If we’re being frank, I don’t have a career. In a vague sort of way, I always thought that I would. Marrying young never ever came into it. I would be supporting myself and traveling. Family life seemed a distant and uninteresting concept. Until I met someone who made a family seem like the most important thing ever. And with each passing year, I have wrestled with the fact that, although I can be an ambitious person, a regular career path held no appeal to me in the life I was actually living. I spent a lot of time believing I needed to have a certain type of job while steadfastly ignoring what I truly wanted to do. Writing is in my blood. I’m running with that now. There will undoubtedly be other part time jobs because I like them and I like doing different things and moving on. But writing is my heart.
Looking back, I know I could have done my education differently. These days I have different beliefs about the value of college and it’s cost. What I have no wish to trade though are the lifelong friends that I found, the confidence I gained, and the writing skills and their accompanying callouses. Now I know just how hard I can work. I have a clearer picture of my strengths and my weaknesses. I know that criticism won’t kill you, and that I can, in the words of a fellow student, write “a damn good essay.” College was the first time I learned to believe that I was good at something. That is a startling and lovely revelation. It came at a hefty cost, yet that also became a lesson that changed my beliefs about debt.
Ever since hearing Mercyme’s song, I’ve thought about what I’d say if I wrote a letter to myself. What are the things I’d truly want to change? What are the biggest hurts, the most painful regrets? What would truly be worth fixing? Seeing through the lens of perfectionism creates a laundry list that grows with remembering. Yet, what precious memories and lessons would I lose in changing the past? What else would I sacrifice that I got to keep instead? There are some painful moments I want to undo in spite of what I could lose. And yet all of them boil down to the same thing – pray and listen, really listen for the answer. Then walk your path regardless of what other people think, do, or say. Spend more time with God than you do anyone else. This is the stuff that would have made the difference in the end.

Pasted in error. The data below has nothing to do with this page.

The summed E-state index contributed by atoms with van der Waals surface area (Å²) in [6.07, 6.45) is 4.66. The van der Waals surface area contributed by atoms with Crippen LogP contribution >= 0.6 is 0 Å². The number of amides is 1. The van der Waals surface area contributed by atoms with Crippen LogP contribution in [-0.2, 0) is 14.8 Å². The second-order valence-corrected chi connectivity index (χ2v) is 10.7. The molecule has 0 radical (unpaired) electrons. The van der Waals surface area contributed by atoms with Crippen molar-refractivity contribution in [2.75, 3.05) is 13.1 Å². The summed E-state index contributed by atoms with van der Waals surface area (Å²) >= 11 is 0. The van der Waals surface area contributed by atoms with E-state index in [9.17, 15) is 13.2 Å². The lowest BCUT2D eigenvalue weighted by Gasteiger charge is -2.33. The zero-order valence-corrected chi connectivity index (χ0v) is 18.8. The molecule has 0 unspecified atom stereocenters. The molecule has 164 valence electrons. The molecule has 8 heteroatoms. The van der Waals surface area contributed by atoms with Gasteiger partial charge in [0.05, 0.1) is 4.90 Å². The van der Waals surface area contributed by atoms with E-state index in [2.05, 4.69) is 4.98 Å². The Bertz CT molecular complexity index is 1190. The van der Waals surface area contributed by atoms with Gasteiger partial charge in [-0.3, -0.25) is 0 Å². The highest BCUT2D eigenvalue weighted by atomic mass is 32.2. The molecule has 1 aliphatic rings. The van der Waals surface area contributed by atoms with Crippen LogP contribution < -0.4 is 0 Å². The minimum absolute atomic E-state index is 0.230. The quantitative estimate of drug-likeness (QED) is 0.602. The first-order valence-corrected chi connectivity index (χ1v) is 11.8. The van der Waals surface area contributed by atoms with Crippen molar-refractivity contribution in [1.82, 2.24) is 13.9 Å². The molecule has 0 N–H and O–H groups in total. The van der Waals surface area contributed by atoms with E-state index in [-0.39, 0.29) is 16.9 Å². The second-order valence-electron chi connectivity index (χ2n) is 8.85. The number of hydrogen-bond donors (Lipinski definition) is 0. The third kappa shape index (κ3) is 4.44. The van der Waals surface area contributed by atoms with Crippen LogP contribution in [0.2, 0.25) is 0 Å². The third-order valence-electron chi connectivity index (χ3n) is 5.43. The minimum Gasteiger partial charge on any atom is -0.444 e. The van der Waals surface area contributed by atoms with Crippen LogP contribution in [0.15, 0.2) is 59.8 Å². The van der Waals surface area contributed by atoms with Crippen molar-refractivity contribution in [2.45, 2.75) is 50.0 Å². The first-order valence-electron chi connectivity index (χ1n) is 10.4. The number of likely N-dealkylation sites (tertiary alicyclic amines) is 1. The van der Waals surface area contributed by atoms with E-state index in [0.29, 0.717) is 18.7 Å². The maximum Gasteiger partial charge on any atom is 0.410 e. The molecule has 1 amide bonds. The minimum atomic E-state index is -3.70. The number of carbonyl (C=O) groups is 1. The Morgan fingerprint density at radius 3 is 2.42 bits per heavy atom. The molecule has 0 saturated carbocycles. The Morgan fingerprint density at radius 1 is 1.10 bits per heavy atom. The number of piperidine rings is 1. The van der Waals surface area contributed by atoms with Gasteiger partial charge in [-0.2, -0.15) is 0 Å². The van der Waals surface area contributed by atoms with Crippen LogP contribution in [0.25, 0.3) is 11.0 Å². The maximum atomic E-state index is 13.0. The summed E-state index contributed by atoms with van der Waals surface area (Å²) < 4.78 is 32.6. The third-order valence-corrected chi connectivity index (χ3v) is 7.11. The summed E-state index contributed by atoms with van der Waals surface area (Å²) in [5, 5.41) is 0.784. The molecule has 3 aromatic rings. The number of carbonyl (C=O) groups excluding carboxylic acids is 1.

I would do it differently now; I would do so much differently now. But that’s who I am now and not who I was then. I suffer embarrassments for my mistakes because I have a difficult time owning each girl as a version of myself. I want to shed them moving forward, pretending they never existed, but the choices they made are the choices that made me. This is, in a way, about regrets. Wondering if this decade could have been better spent. The truth: it could have. I could have done better and been better. But each decision I made was out of who I was at the time. Most of the time, we are doing the best we can with what we have. To look back and say I could have made this better is to know that I have learned. Which means it hasn’t been a stagnant decade. I could have done better, but maybe it matters more that, because of this decade, I am better. I am better than who I was at the start of it.
There is still a year left before I turn thirty. On the one hand, I have big plans for this coming year. On the other hand, I know how much of it is out of my control. If my twenties have brought me anything, it has been learning to be comfortable with a radical change in life plans…frequently. So, the “plan” this time is to make use of my own advice and to take hold of all the things that are within my ability to grasp and let the rest go. My twenties have been a decade of tough lessons and big change physically, emotionally, spiritually, intellectually – all of it. Opinions, beliefs, purpose, faith – they’ve all been put through the fire. They aren’t fully refined yet, but I can say that the old is burning away and I’m beginning to see a shimmer of what will be left. It’s bright and strong and immovable, and I think that it was worth it.